The Dark Knight Directed by: Christopher Nolan Written by: Jonathan Nolan & Christopher Nolan (screenplay), Christopher Nolan & David S. Goyer (story) and Bob Kane (characters) Starring: Christian Bale, Heath Ledger, Aaron Eckhart and Gary Oldman
The Dark Knight changed the landscape of comic book movies by taking the super out of “super hero.” The caped crusader at its center is a man tasked with an evil so great, so uncompromisingly senseless and terrifying, that he must sacrifice his moral superiority in order to fight it.
To me, this is not only Christopher Nolan’s crowning achievement as a director (so far), but also one of the best summer blockbusters ever made. Just as Batman (Christian Bale) is brought toward the moral center, the movie’s heavy-handed post-9/11 politics and its gloriously conceived action sequences must also meet in the middle.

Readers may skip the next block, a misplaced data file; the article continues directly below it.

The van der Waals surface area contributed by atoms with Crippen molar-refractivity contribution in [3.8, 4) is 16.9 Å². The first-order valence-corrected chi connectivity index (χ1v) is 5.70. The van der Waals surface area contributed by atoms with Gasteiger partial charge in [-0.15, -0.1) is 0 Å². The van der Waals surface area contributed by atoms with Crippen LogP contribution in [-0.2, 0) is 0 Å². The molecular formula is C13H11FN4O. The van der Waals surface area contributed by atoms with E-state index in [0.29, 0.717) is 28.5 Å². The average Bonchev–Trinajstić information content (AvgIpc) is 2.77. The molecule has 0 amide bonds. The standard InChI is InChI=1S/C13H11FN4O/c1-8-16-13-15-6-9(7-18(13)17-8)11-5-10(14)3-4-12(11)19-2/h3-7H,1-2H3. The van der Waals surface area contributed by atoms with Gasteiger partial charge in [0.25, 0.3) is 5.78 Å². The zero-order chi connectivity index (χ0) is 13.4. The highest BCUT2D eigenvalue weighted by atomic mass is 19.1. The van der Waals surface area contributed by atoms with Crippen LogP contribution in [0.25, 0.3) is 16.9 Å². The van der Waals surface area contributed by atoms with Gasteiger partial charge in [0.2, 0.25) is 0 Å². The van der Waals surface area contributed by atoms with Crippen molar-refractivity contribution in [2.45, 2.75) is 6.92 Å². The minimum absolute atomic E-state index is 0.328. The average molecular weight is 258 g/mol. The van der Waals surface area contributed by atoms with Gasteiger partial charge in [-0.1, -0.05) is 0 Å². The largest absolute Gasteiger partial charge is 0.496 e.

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Rabbit Hole Directed by: John Cameron Mitchell Written by: David Lindsay-Abaire (screenplay & play) Starring: Nicole Kidman, Aaron Eckhart, Dianne Wiest, and Sandra Oh
To know what you’re going through when you begin Rabbit Hole, know that the comedy is often found at grief counseling. Yes, this is black comedy, or it pretends to be for a little while.
Adapted for the screen by David Lindsay-Abaire, the same man who wrote the play, Rabbit Hole offers little new in the now commonplace “dead kid” genre. It weaves in and out through its 85 minutes on a journey to nowhere. This is the point. Grief puts life on hold for Becca (Nicole Kidman) and Howie (Aaron Eckhart.) It doesn’t stop them from aging or any other miraculous time warp commonly associated with the term “rabbit hole.” It simply keeps them miserable.